Patience was a newlywed, pregnant with her first child on that cold November morning of 1662. When she went outside in search of her husband, she saw a turkey fly into the oak tree in her yard. The fateful killing of that bird ended up being something to be truly thankful for. It also was where the legend of the Morley family of Massachusetts began. In Ellen Cooney’s novel Thanksgiving she follows the Morley women over 350 years, using their ancestral home and the food they prepared for this holiday as the focal points.
This story of the Morley family women unfolds like a flower coming into bloom. As the years go by, we learn how the house grows in shape and size. The house itself starts out as nothing more than a wooden shack, without even glass in its windows. Over the decades, it gets added onto almost as often as it gets filled up. Of course, as times change and younger generations leave to find their fortunes, the home also empties out. But there is always one Morley who comes to make this their permanent residence, through to the day he or she ends up under a gravestone in the family plot.
I know what you’re thinking – 350 years is a very long span of time for a novel to cover. But the genius here is that Cooney does this in only 22 chapters and less than 250 pages. How she does this is by jumping anywhere from eight to 29 years between Thanksgiving holidays. What’s more, each chapter focuses on a different element of the festivities. Of course, since food is central to this holiday, most of the chapters are devoted to one of the items on the menu that fills the Morley’s traditional table, and each one seems to focus on a different stage of preparing for the meal. Together this becomes an ingenious idea which has been very gently executed.
It occurred to me while I was reading this book that Cooney must have had some special experience to inspire her to write this book. The cover photo is probably one of them – that being the Fairbanks home, the oldest standing American timber-framed house, located in Dedham, Massachusetts. A chance tour of that house would certainly have been enough of a muse. But what would have made me even more inspired would have been visiting that graveyard with all the old stones and names of the ancestors, with the dates of their lives going back so many years. Turning these bits of reality into a fictional story must have been a labor of love.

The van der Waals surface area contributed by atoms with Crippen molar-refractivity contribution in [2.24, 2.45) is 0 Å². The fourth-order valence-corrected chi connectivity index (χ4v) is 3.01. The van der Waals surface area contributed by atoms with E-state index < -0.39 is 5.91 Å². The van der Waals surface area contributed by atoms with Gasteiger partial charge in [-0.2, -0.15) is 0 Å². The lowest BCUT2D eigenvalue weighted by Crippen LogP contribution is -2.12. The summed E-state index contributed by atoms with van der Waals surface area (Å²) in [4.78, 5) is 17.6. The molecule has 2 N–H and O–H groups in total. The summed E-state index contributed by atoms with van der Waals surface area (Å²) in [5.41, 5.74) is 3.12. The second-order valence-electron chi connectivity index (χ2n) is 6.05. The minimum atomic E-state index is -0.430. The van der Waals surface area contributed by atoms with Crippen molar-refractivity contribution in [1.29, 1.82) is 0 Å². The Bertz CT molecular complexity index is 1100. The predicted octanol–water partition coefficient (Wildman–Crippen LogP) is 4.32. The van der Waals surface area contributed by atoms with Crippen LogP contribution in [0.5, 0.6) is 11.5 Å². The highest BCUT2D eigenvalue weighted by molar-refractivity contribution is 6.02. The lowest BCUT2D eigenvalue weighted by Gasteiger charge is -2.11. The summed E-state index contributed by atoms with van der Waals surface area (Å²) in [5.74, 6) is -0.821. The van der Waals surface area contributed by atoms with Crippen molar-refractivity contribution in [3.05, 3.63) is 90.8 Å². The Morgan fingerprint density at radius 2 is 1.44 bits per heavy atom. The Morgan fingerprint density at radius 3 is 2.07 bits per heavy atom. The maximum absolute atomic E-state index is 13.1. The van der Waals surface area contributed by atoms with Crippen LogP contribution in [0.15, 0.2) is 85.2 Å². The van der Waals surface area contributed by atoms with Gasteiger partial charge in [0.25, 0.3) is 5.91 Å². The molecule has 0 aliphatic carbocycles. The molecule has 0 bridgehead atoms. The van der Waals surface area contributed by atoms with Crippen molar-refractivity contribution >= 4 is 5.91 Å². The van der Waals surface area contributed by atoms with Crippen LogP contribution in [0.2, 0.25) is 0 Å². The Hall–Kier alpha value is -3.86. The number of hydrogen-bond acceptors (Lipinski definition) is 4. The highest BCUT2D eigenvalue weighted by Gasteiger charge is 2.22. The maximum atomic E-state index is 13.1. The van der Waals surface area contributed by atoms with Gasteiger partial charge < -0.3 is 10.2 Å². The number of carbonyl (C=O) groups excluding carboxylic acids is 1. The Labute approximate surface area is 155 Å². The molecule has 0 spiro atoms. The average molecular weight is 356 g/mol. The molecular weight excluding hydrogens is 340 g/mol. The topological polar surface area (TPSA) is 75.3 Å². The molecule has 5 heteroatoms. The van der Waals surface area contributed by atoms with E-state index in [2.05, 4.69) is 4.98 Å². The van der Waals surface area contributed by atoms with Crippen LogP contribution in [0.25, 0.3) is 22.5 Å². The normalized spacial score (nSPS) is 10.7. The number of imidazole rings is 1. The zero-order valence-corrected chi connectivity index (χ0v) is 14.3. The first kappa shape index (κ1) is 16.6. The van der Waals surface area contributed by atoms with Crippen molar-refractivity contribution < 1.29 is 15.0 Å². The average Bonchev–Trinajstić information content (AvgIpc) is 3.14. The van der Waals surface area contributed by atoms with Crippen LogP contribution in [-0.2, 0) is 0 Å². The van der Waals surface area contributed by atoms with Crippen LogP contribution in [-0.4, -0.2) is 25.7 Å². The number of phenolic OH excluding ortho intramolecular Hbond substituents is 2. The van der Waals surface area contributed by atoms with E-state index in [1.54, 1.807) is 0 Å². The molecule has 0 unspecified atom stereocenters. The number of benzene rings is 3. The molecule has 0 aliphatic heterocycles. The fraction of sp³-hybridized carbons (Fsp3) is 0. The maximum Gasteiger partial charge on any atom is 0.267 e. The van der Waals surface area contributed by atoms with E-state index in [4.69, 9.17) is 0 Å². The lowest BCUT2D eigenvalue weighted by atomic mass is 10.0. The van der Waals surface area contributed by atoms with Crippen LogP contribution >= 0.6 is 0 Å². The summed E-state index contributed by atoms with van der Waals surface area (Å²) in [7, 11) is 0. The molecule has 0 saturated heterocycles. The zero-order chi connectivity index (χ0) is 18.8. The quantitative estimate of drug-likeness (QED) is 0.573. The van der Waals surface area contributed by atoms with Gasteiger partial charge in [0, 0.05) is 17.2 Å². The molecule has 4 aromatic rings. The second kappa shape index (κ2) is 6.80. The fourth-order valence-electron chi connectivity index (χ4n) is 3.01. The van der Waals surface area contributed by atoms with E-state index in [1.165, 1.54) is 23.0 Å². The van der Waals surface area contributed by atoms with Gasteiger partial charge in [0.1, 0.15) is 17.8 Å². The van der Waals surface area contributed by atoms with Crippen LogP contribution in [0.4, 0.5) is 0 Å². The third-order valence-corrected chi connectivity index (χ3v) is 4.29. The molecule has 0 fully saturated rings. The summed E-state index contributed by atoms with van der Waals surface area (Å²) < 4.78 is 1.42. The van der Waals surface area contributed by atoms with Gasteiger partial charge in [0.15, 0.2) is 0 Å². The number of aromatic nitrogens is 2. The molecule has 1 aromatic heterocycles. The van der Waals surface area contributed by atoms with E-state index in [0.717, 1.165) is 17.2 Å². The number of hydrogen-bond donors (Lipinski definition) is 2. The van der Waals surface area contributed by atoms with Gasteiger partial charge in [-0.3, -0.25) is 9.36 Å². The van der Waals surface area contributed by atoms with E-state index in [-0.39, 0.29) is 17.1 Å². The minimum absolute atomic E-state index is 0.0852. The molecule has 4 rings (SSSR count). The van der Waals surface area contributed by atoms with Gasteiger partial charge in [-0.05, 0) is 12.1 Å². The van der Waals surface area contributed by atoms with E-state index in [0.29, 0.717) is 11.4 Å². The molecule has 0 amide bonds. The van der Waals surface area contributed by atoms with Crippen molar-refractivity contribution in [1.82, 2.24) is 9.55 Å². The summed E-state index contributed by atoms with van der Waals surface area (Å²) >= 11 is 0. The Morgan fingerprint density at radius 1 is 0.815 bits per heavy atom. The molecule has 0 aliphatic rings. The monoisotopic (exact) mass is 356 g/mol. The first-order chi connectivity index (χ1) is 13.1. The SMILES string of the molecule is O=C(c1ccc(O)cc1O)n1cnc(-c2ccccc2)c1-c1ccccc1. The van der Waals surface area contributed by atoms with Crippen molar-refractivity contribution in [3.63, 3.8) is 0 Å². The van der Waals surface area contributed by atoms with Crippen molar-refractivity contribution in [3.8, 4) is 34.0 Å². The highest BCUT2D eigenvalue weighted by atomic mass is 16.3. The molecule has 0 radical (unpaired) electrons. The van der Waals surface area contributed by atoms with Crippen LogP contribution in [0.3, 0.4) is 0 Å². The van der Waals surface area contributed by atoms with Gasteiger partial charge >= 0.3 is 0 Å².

And this shows in the writing. Cooney’s style here is very introspective, with an almost dream-like quality to it. Conversations are perfunctory, and included only to move from one action to another. Major historical incidents that affect this family are included here, but more in passing rather than taking center stage (which would have meant long descriptive paragraphs). Instead, we get into the heads and thoughts of these Morley women. We feel their connections to the other people in their lives, their emotions regarding the preparations they’re undertaking, and their attitudes towards the house and all its history. Along with all this, we also get a glimpse into how this family turned their culinary skills into holiday traditions. If I have one criticism of this book, it would only be that the voices of many of these women sound just a bit too much alike – and remember, many of them have no genetic connections to each other.
Overall, this book just oozes charm and warmth, much like a welcome homecoming for any beloved holiday should. For all this, Ellen Cooney’s book Thanksgiving deserves a hearty four and a half stars out of five, and I recommend you read it soon – preferably before this coming November 28th!
Thanksgiving by Ellen Cooney
Published September 2013 by Publerati, Kindle version
I would like to thank the publishers for sending me a review copy of this book via NetGalley.
|Buy book online